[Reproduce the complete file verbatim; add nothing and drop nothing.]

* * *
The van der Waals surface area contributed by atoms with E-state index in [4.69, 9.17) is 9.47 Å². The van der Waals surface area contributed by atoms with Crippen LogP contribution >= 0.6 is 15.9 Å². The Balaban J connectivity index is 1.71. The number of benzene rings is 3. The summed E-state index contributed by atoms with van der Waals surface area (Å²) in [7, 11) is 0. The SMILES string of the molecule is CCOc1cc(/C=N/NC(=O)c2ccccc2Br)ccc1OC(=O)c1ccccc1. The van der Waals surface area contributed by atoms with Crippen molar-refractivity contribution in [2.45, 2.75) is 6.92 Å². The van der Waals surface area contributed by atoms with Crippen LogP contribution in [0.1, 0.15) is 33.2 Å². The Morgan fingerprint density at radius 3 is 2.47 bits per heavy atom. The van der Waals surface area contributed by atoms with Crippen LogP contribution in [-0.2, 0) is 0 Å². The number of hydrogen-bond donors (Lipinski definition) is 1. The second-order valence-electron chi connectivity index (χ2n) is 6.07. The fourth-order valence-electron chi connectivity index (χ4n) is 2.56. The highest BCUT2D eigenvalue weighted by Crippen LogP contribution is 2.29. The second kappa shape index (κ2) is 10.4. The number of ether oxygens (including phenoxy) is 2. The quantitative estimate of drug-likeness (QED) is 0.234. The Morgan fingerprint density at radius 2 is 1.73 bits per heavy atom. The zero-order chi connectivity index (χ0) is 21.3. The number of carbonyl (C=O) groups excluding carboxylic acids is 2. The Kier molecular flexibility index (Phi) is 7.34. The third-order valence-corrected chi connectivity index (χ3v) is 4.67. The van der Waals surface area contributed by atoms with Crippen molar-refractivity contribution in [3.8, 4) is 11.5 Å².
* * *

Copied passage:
The van der Waals surface area contributed by atoms with E-state index in [4.69, 9.17) is 9.47 Å². The van der Waals surface area contributed by atoms with Crippen LogP contribution >= 0.6 is 15.9 Å². The Balaban J connectivity index is 1.71. The number of benzene rings is 3. The summed E-state index contributed by atoms with van der Waals surface area (Å²) in [7, 11) is 0. The SMILES string of the molecule is CCOc1cc(/C=N/NC(=O)c2ccccc2Br)ccc1OC(=O)c1ccccc1. The van der Waals surface area contributed by atoms with Crippen molar-refractivity contribution in [2.45, 2.75) is 6.92 Å². The van der Waals surface area contributed by atoms with Crippen LogP contribution in [0.1, 0.15) is 33.2 Å². The Morgan fingerprint density at radius 3 is 2.47 bits per heavy atom. The van der Waals surface area contributed by atoms with Crippen LogP contribution in [-0.2, 0) is 0 Å². The number of hydrogen-bond donors (Lipinski definition) is 1. The second-order valence-electron chi connectivity index (χ2n) is 6.07. The fourth-order valence-electron chi connectivity index (χ4n) is 2.56. The highest BCUT2D eigenvalue weighted by Crippen LogP contribution is 2.29. The second kappa shape index (κ2) is 10.4. The number of ether oxygens (including phenoxy) is 2. The quantitative estimate of drug-likeness (QED) is 0.234. The Morgan fingerprint density at radius 2 is 1.73 bits per heavy atom. The zero-order chi connectivity index (χ0) is 21.3. The number of carbonyl (C=O) groups excluding carboxylic acids is 2. The Kier molecular flexibility index (Phi) is 7.34. The third-order valence-corrected chi connectivity index (χ3v) is 4.67. The van der Waals surface area contributed by atoms with Crippen molar-refractivity contribution in [3.8, 4) is 11.5 Å².